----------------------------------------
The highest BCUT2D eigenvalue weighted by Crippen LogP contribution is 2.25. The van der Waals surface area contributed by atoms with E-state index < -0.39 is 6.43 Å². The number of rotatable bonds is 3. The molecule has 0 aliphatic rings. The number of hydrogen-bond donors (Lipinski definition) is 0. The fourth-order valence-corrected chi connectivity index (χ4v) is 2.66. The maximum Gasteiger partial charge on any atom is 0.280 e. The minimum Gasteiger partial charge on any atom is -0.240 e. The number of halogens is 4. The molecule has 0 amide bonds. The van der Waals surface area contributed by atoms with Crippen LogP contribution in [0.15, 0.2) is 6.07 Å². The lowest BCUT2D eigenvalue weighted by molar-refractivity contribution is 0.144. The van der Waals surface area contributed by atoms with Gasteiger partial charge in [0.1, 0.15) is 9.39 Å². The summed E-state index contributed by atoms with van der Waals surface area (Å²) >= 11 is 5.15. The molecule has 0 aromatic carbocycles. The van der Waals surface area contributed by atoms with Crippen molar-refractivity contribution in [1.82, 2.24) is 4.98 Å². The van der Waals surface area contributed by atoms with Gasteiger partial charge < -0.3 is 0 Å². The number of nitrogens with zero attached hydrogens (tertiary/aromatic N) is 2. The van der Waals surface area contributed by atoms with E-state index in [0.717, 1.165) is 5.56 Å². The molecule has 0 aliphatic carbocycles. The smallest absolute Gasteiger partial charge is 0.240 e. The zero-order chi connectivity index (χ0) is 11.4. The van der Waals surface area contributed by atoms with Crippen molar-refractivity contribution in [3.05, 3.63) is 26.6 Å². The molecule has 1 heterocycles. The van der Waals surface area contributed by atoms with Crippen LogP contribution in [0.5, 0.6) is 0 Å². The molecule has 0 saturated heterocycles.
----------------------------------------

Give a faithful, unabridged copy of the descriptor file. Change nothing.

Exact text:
The highest BCUT2D eigenvalue weighted by Crippen LogP contribution is 2.25. The van der Waals surface area contributed by atoms with E-state index < -0.39 is 6.43 Å². The number of rotatable bonds is 3. The molecule has 0 aliphatic rings. The number of hydrogen-bond donors (Lipinski definition) is 0. The fourth-order valence-corrected chi connectivity index (χ4v) is 2.66. The maximum Gasteiger partial charge on any atom is 0.280 e. The minimum Gasteiger partial charge on any atom is -0.240 e. The number of halogens is 4. The molecule has 0 amide bonds. The van der Waals surface area contributed by atoms with Crippen LogP contribution in [0.15, 0.2) is 6.07 Å². The lowest BCUT2D eigenvalue weighted by molar-refractivity contribution is 0.144. The van der Waals surface area contributed by atoms with Gasteiger partial charge in [0.1, 0.15) is 9.39 Å². The summed E-state index contributed by atoms with van der Waals surface area (Å²) >= 11 is 5.15. The molecule has 0 aromatic carbocycles. The van der Waals surface area contributed by atoms with Crippen molar-refractivity contribution in [1.82, 2.24) is 4.98 Å². The van der Waals surface area contributed by atoms with Gasteiger partial charge < -0.3 is 0 Å². The number of nitrogens with zero attached hydrogens (tertiary/aromatic N) is 2. The van der Waals surface area contributed by atoms with E-state index in [0.717, 1.165) is 5.56 Å². The molecule has 0 aliphatic carbocycles. The smallest absolute Gasteiger partial charge is 0.240 e. The zero-order chi connectivity index (χ0) is 11.4. The van der Waals surface area contributed by atoms with Crippen molar-refractivity contribution in [3.05, 3.63) is 26.6 Å². The molecule has 1 heterocycles. The van der Waals surface area contributed by atoms with Crippen LogP contribution in [0.5, 0.6) is 0 Å². The molecule has 0 saturated heterocycles.